in the beginning ... july 2008 to be more accurate, i had a problem with my foot.
monday, january 25th, 2010 i was admitted to ayr hospital... yeah, yeah ... these things take time! purpose of visit - dowel fusion left second metatarsal. day surgery, no big deal, they would have allowed me home the same evening if only my den came equiped with a caring she wolf!
as i am a live alone type, i was instructed to stay over and await release on the tuesday morning. i did try to explain that i live in an 'over 60's' retirement complex which comes equiped with emergency pull cords and a warden. my pleas went unheard, without an adult at home to keep an eye on my still slightly anaesthetized self - no escape.
i was terrified ... naturally! there were wild stories of removing bone from my hip to use in the foot repair. i imagined myself awaking to a left side completely immobilised in a plaster cast. i silently cursed the idiot doctors who had not bothered to send me for an xray in the first instance thus leading to years of pain,limping, mri's and now ... effing surgery. hah!
however, the sheets were clean and the nurses both attractive and attentive. i decided 'all is exactly as it should be'. i submitted to the needle and departed for where ever it is we go whilst under an anaesthetic. i awoke with a mask over my face, the cool trickle of oxygen keeping my usual claustrophobia at bay. no pain! the anaesthetist removed the mask and muttered something about ... "the surgeon did not have to take bone from your hip", before he rushed off to his next patient.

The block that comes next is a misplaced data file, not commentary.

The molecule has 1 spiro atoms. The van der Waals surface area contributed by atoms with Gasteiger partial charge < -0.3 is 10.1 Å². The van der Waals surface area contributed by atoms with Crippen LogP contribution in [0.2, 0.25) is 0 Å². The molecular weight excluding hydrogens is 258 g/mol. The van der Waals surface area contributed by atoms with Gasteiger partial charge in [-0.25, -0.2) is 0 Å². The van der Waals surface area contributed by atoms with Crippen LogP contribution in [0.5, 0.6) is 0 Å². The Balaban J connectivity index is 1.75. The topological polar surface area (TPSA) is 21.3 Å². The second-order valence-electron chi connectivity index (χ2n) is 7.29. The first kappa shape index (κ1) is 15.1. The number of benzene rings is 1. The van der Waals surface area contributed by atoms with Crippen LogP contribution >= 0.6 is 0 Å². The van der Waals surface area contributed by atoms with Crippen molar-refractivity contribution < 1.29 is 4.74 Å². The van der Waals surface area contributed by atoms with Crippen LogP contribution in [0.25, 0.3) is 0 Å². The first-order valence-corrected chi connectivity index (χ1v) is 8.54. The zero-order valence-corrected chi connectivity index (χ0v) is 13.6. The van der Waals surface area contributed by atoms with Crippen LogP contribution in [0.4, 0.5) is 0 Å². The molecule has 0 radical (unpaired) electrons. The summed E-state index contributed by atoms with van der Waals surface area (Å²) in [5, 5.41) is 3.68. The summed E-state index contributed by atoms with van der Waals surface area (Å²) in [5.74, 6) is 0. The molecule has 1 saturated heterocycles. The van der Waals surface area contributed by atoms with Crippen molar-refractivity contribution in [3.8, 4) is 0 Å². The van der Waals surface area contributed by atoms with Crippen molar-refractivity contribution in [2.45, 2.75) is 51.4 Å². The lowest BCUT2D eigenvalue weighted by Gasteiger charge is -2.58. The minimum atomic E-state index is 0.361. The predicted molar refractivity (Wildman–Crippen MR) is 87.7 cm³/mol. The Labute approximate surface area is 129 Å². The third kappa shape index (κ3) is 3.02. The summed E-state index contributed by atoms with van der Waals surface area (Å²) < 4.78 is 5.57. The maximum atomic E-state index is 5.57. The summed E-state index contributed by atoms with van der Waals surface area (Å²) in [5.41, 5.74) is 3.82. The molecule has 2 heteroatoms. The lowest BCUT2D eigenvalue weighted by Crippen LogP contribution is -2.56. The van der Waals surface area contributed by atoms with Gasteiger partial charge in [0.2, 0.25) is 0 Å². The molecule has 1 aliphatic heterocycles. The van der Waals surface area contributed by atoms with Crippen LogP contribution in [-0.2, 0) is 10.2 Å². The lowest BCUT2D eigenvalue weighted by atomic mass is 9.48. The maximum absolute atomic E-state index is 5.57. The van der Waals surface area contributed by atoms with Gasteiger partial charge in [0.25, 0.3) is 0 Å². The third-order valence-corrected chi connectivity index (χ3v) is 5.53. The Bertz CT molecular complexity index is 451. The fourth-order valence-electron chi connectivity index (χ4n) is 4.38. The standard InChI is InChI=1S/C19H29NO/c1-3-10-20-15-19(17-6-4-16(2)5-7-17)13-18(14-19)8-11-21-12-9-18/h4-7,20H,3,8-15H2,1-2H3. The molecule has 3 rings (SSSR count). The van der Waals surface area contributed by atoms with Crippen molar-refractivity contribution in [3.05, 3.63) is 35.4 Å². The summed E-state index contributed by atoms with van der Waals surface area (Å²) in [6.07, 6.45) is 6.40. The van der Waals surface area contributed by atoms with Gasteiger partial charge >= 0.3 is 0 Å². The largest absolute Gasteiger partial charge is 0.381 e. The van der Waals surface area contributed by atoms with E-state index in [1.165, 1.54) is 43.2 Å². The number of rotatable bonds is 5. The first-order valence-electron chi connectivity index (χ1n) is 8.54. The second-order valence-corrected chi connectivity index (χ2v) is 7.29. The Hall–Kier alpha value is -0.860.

i woke up again in the ward, thirsty and hungry, i could smell dinner! the 25th is rabbie burns night and i was sure they would offer us poor patients a wee plate of haggis, neeps and tatties.unfortunately we would have to forego the obligatory wee dram due to our rather delicate state as post operative patients... sigh ...
nurse "are you thirsty, would you like a drink?"
me "uhuh" glug, glug ...
nurse "now i know you can smell food but it is too soon for you to eat".
me (thinks) "sez who?"
nurse "not to worry, i will keep you a plate, or make you a nice sandwich when you are ready".
hah ... man, those people will say anything to keep a patient quiet!
i spent almost twenty four hours in the day surgery ward and the only thing to pass my lips was toast and coffee. i suppose the evening meal was a matter of bad timing but i made sure i would be offered a grand scottish breakfast to make up for the inhospitable hospitality of the previous night. not a chance! come breakfast time i was asked if i would like one slice of toast or two. let me tell you good people, those hospital slices are so skinny ... two hardly equals one ... if you know what i mean!
as to my foot, no pain, no plaster, just a big bulky bandage and one of those really stylish blue shoes to hold my foot together.all in all, not nearly as scary as i had imagined.
as i sat in the lounge, gnawing away at my very thin slices of toast, i fell into conversation with two of my fellow patients.the lady to my left had her gall bladder removed and the lady to my right had varicose veins removed from BOTH legs!i stared at them in disbelief ...
"you had these ops yesterday and you are going home today?"
i am starting to feel my age. back in the day ... if the medical fraternity touched you with intent you spent days tucked up in bed, on a spotless ward with a stream of visitors bringing flowers and chocolates.
"Tell me, what is it you plan to do with your one wild and precious life?" Mary Oliver
“People are like stained-glass windows. They sparkle and shine when the sun is out, but when the darkness sets in, their true beauty is revealed only if there is a light from within.” ~Elisabeth Kubler-Ross
"There are too many people, and too few human beings." Robert Zend
"Strength is the ability to break a chocolate bar into four pieces with your bare hands, and then eat just one of those pieces."